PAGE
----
It’s probably not a good idea to completely turn off bash history, one of the reasons bash history exists as a reference to mistakes or useful past commands you can’t recall. But there are also legitimate reasons who don’t want to log some bash commands for security or privacy reasons. Here are 3 ways you can temporarily turn off bash history logging:
For the longest time (still is to a smaller extent), gif ruled the interweb of video-based memes. But the problem with gif is they slow to load files are usually much larger than a file of the same video with a lower quality and slow loading. Even with large bandwidth gif file tends to load slower. One solution, though probably not the original intention, was to use WebM format.
LPN (Application-Layer Protocol Negotiation) is a TLS extension that allows an efficient way to negotiate encrypted traffic between the browser and the server. In order to enable ALPN on a server, a web server needs to have HTTPS configured and support the HTTP/2 protocol. ALPN doesn’t provide any additional security benefit over HTTPS, it allows a browser to take advantage of speed benefit of HTTP/2 by lowering the initial handshake latency.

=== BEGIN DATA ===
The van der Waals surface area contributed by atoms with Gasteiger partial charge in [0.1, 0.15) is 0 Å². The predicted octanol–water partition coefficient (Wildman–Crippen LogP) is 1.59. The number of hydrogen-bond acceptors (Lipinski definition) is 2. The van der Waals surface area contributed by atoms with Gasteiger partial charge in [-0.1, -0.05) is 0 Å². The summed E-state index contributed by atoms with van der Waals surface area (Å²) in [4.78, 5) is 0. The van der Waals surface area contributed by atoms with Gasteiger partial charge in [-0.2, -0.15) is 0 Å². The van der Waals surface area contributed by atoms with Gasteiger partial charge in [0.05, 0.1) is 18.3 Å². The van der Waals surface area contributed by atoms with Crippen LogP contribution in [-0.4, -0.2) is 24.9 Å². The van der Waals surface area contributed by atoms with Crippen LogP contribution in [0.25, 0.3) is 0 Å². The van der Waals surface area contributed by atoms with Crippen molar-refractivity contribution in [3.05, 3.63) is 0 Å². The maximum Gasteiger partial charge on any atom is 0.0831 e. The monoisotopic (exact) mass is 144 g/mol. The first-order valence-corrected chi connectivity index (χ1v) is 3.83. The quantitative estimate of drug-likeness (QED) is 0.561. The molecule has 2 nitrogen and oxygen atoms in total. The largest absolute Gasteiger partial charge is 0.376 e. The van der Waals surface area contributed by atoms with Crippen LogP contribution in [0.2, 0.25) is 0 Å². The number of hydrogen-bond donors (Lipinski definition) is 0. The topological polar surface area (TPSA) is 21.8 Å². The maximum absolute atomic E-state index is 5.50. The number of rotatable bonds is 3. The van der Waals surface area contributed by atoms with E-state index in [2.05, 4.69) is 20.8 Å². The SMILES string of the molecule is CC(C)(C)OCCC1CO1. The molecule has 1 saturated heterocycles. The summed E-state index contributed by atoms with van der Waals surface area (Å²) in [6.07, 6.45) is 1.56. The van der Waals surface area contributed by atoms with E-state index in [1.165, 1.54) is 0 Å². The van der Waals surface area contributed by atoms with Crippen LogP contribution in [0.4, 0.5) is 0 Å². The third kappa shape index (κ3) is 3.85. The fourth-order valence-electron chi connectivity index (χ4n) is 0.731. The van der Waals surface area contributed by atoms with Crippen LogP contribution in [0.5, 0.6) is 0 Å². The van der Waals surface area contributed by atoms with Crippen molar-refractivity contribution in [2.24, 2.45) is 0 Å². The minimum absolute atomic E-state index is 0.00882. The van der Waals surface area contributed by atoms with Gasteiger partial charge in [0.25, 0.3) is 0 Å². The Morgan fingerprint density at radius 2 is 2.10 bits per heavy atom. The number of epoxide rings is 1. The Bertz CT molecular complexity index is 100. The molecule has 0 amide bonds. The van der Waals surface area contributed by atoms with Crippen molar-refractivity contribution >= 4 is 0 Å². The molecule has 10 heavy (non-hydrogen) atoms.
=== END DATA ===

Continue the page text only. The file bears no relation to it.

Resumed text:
If you are running a Web App and you are storing user passwords, it is very easy to get things horribly wrong, it’s better to use third-party sign-in services like Facebook, Twitter or Google. In my experience, I have seen a lot of Web-Apps and Services going this route, not because they are lazy – but because they are offloading an aspect of your app that is incredibly difficult to get it right and secure.
In order to use the internet, we need a DNS server to resolve domain names to IP address, in the early days of the internet you DNS server address all most always used to be your ISP’s DNS server. Nowadays we have many options with a lot of free and open DNS servers, most notably Google DNS (22.214.171.124 or 126.96.36.199) and OpenDNS (188.8.131.52 or 184.108.40.206) to name a few.
I have to remotely log in to a lot of servers quite often, which is why I have setup several ssh related aliases on `~/.bash_profile` (Mac) or `~/.profile` (Ubuntu) to automate my login process so that I could simply type `sg` on the terminal and get logged in to my remote server without any prompts. But this is the last part. Let’s start from the beginning.